MoP Research Questions

Own Heritage Object

Phase 1 (July 2014 – June 2015):
• How do existing social prescribing schemes work in UK cultural and arts organisations (and selected countries including Australia, New Zealand, Canada, US and EU)?
• How were such schemes set up, who are the participants, what partners are involved and what were the critical success factors in implementation?
• What is the value and impact of such schemes to participants (e.g. patients) and key stakeholders (e.g. hosting organisations, local government, referrers)?

Phase 2 (July 2015 – June 2017):
• In the development of a new social prescription scheme (Museums on Prescription; MoP), targeting older adults, what will be the critical success factors in implementation, and what are the cost-benefits?
• What is the value and impact of a MoP scheme for older adult participants in relation to social isolation, loneliness, psychological and subjective wellbeing?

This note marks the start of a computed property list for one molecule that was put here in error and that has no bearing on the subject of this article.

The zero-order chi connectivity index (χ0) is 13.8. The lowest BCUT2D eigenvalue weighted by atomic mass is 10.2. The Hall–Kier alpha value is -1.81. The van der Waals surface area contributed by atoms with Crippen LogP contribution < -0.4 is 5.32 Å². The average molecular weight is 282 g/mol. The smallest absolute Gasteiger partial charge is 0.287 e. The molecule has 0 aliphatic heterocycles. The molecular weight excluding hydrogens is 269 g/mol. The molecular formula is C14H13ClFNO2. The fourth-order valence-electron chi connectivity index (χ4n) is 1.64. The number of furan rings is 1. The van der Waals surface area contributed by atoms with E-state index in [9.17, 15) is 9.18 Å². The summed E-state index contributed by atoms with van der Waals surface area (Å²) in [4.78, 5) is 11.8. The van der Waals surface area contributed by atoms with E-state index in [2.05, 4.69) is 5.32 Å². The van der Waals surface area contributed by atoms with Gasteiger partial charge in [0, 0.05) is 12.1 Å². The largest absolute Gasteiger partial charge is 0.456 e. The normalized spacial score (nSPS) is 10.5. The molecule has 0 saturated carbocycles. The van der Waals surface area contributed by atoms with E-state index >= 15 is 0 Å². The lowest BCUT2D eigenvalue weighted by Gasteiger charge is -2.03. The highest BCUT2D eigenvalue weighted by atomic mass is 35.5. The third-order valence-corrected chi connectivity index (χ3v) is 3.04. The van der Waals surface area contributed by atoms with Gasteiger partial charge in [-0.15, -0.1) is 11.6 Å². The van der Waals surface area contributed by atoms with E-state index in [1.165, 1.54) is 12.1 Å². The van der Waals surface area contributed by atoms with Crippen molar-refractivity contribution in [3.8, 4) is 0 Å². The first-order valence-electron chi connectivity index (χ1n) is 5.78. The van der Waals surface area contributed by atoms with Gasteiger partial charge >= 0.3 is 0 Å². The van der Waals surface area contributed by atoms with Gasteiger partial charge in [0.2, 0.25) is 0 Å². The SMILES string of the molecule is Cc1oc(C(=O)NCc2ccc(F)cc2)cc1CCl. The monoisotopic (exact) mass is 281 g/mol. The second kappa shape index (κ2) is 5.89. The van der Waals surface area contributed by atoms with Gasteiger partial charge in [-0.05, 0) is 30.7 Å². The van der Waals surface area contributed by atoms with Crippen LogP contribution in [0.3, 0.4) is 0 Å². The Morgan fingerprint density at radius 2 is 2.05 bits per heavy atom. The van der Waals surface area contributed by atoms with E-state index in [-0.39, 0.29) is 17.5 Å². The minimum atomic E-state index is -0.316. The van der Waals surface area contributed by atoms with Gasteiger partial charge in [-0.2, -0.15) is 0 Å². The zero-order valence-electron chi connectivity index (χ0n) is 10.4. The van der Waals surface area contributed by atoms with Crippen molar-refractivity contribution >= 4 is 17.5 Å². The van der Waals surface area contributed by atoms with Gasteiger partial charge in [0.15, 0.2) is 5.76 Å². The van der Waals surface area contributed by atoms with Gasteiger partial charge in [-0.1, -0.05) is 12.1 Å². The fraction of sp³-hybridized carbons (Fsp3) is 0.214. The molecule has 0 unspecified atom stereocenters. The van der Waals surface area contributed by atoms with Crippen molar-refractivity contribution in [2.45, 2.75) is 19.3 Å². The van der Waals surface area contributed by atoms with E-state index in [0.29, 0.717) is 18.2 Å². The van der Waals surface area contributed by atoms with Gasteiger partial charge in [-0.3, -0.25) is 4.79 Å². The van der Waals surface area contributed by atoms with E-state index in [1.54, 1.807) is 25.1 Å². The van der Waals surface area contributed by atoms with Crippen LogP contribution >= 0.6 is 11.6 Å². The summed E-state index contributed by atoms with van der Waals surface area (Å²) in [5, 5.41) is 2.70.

• What is the value and impact of a MoP scheme for stakeholders (museums, health/social care providers, third sector organisations) in two distinct settings: an urban setting (Central London) compared to a regional setting (Kent)?
• What is the value and impact of a MoP scheme for a small museum (e.g. Islington Museum, The Beaney Museum) compared to a larger national museum (e.g. The British Museum)?
• How can lessons learned from the development of novel MoP schemes be used to inform the practice of other museums through the creation of a standardised MoP model?
• How transferable will a MoP model be to other museums?
• What can different data collection methodologies and techniques, from across the humanities, social sciences and health, tell us about understanding the value and impact of cultural activities on health and wellbeing.